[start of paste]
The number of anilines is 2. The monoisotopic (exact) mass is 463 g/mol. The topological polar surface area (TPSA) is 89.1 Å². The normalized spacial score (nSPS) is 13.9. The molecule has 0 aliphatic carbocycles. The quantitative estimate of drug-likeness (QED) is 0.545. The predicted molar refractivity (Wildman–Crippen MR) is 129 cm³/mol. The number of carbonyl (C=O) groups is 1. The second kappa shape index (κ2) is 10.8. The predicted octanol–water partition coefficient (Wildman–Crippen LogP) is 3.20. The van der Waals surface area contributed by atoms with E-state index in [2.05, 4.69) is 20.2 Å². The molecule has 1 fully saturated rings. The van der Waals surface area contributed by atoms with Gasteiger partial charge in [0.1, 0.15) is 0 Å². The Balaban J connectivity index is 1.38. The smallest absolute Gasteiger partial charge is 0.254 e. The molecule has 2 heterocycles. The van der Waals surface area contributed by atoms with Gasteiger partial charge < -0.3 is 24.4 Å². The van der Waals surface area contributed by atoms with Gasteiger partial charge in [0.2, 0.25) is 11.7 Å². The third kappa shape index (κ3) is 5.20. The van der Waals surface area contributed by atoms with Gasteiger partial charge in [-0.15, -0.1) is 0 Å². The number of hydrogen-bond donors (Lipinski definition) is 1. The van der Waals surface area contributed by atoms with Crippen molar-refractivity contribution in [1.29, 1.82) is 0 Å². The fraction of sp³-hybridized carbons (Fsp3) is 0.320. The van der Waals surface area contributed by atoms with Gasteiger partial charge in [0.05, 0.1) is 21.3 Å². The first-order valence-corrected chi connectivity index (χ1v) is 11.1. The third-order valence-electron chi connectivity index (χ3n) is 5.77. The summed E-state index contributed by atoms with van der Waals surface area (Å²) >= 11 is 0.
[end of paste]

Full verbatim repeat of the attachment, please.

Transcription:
The number of anilines is 2. The monoisotopic (exact) mass is 463 g/mol. The topological polar surface area (TPSA) is 89.1 Å². The normalized spacial score (nSPS) is 13.9. The molecule has 0 aliphatic carbocycles. The quantitative estimate of drug-likeness (QED) is 0.545. The predicted molar refractivity (Wildman–Crippen MR) is 129 cm³/mol. The number of carbonyl (C=O) groups is 1. The second kappa shape index (κ2) is 10.8. The predicted octanol–water partition coefficient (Wildman–Crippen LogP) is 3.20. The van der Waals surface area contributed by atoms with E-state index in [2.05, 4.69) is 20.2 Å². The molecule has 1 fully saturated rings. The van der Waals surface area contributed by atoms with Gasteiger partial charge in [0.1, 0.15) is 0 Å². The Balaban J connectivity index is 1.38. The smallest absolute Gasteiger partial charge is 0.254 e. The molecule has 2 heterocycles. The van der Waals surface area contributed by atoms with Gasteiger partial charge < -0.3 is 24.4 Å². The van der Waals surface area contributed by atoms with Gasteiger partial charge in [0.2, 0.25) is 11.7 Å². The third kappa shape index (κ3) is 5.20. The van der Waals surface area contributed by atoms with Gasteiger partial charge in [-0.15, -0.1) is 0 Å². The number of hydrogen-bond donors (Lipinski definition) is 1. The van der Waals surface area contributed by atoms with Crippen molar-refractivity contribution in [1.29, 1.82) is 0 Å². The fraction of sp³-hybridized carbons (Fsp3) is 0.320. The van der Waals surface area contributed by atoms with Gasteiger partial charge in [0.05, 0.1) is 21.3 Å². The first-order valence-corrected chi connectivity index (χ1v) is 11.1. The third-order valence-electron chi connectivity index (χ3n) is 5.77. The summed E-state index contributed by atoms with van der Waals surface area (Å²) >= 11 is 0.